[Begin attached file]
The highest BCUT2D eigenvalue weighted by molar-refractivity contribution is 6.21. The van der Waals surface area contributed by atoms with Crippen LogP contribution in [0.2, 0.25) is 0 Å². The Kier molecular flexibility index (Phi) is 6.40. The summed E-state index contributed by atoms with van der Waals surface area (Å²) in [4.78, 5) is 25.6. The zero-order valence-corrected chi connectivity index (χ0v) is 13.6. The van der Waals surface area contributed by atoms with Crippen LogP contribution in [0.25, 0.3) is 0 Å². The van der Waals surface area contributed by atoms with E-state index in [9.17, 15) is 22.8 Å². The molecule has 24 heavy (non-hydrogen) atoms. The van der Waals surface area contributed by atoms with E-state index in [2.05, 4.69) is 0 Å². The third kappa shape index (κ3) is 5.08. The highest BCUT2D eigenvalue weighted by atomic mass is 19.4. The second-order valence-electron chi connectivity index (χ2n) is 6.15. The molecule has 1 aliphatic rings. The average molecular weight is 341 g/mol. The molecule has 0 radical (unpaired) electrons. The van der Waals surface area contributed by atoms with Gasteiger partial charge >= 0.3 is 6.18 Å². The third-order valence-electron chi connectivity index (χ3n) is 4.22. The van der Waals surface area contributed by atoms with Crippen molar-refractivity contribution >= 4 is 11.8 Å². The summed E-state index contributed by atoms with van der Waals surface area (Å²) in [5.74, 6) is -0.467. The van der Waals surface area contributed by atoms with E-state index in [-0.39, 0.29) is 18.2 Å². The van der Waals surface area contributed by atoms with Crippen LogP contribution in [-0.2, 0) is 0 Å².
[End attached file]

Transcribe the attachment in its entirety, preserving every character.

The highest BCUT2D eigenvalue weighted by molar-refractivity contribution is 6.21. The van der Waals surface area contributed by atoms with Crippen LogP contribution in [0.2, 0.25) is 0 Å². The Kier molecular flexibility index (Phi) is 6.40. The summed E-state index contributed by atoms with van der Waals surface area (Å²) in [4.78, 5) is 25.6. The zero-order valence-corrected chi connectivity index (χ0v) is 13.6. The van der Waals surface area contributed by atoms with Crippen LogP contribution in [0.25, 0.3) is 0 Å². The van der Waals surface area contributed by atoms with E-state index in [9.17, 15) is 22.8 Å². The molecule has 24 heavy (non-hydrogen) atoms. The van der Waals surface area contributed by atoms with E-state index in [2.05, 4.69) is 0 Å². The third kappa shape index (κ3) is 5.08. The highest BCUT2D eigenvalue weighted by atomic mass is 19.4. The second-order valence-electron chi connectivity index (χ2n) is 6.15. The molecule has 1 aliphatic rings. The average molecular weight is 341 g/mol. The molecule has 0 radical (unpaired) electrons. The van der Waals surface area contributed by atoms with Gasteiger partial charge >= 0.3 is 6.18 Å². The third-order valence-electron chi connectivity index (χ3n) is 4.22. The van der Waals surface area contributed by atoms with Crippen molar-refractivity contribution >= 4 is 11.8 Å². The summed E-state index contributed by atoms with van der Waals surface area (Å²) in [5.74, 6) is -0.467. The van der Waals surface area contributed by atoms with E-state index in [-0.39, 0.29) is 18.2 Å². The van der Waals surface area contributed by atoms with Crippen LogP contribution in [-0.2, 0) is 0 Å².